The Senate also will be under pressure to confirm Mr. Trump’s nominees to the Supreme Court, which has had a vacancy since Justice Antonin Scalia died in February. Senate Democrats, who have lambasted Republicans all year for refusing to consider Merrick Garland, Mr. Obama’s nominee to the high court, will have to decide whether to try to stymie Mr. Trump’s picks. That could leave Republicans considering whether to change the chamber’s rules to allow Supreme Court nominees to be confirmed with just a simple majority, rather than the 60 votes currently required for high court nominees.

Still, Republicans came short of winning the 60 seats most bills need to clear the Senate, forcing Democrats and Republicans to work together next year against the backdrop of a polarizing president and intraparty tensions.

Congressional Republicans, led by Messrs. Ryan and McConnell, will have to navigate an uncertain relationship with Mr. Trump, an unpredictable and untested politician.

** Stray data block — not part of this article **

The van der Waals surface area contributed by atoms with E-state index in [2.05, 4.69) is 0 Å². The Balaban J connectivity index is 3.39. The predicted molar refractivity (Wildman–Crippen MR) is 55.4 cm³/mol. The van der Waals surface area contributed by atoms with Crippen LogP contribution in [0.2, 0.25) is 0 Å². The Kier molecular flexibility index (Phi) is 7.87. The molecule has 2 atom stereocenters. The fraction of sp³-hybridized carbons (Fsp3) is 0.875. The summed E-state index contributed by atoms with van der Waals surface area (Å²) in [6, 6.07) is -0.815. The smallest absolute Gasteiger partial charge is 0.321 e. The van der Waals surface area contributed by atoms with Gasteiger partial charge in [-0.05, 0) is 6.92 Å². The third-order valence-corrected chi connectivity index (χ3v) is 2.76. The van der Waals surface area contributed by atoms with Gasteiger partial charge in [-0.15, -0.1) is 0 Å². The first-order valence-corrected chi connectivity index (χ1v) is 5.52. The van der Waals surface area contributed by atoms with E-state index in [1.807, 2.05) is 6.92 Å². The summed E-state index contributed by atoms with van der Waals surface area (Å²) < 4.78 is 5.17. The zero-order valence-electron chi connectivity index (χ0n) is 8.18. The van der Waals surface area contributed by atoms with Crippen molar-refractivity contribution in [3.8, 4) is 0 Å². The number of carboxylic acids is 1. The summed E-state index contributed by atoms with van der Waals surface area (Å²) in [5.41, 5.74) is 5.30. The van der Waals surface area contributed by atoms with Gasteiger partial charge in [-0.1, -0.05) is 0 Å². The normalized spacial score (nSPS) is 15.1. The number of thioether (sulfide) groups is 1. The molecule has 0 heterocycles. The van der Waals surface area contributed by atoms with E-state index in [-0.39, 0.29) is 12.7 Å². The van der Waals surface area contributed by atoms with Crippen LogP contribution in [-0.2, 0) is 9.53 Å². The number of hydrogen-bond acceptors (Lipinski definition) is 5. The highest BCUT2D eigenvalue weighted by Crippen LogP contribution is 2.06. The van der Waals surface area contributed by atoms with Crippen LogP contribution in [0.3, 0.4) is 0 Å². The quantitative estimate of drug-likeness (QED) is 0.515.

GOP leaders repeatedly broke with Mr. Trump over the past several months. Mr. Ryan said in early October that he would no longer defend the GOP nominee after a 2005 video surfaced showing him talking in crude sexual terms about grabbing women without their consent, though Mr. Ryan later said he voted for Mr. Trump.

Messrs. McConnell and Ryan criticized Mr. Trump this year for his proposals to ban Muslims from entering the U.S., his praise for Russian President Vladimir Putin and his comments about women, among others. And the GOP congressional leaders have pushed to overhaul federal safety-net programs that Mr. Trump has expressed no interest in slimming down.

Republicans began the election cycle as underdogs, forced to defend 24 seats, compared with just 10 for Democrats. But Mr. Trump never became the drag Republicans had feared would cripple their chances in swing states.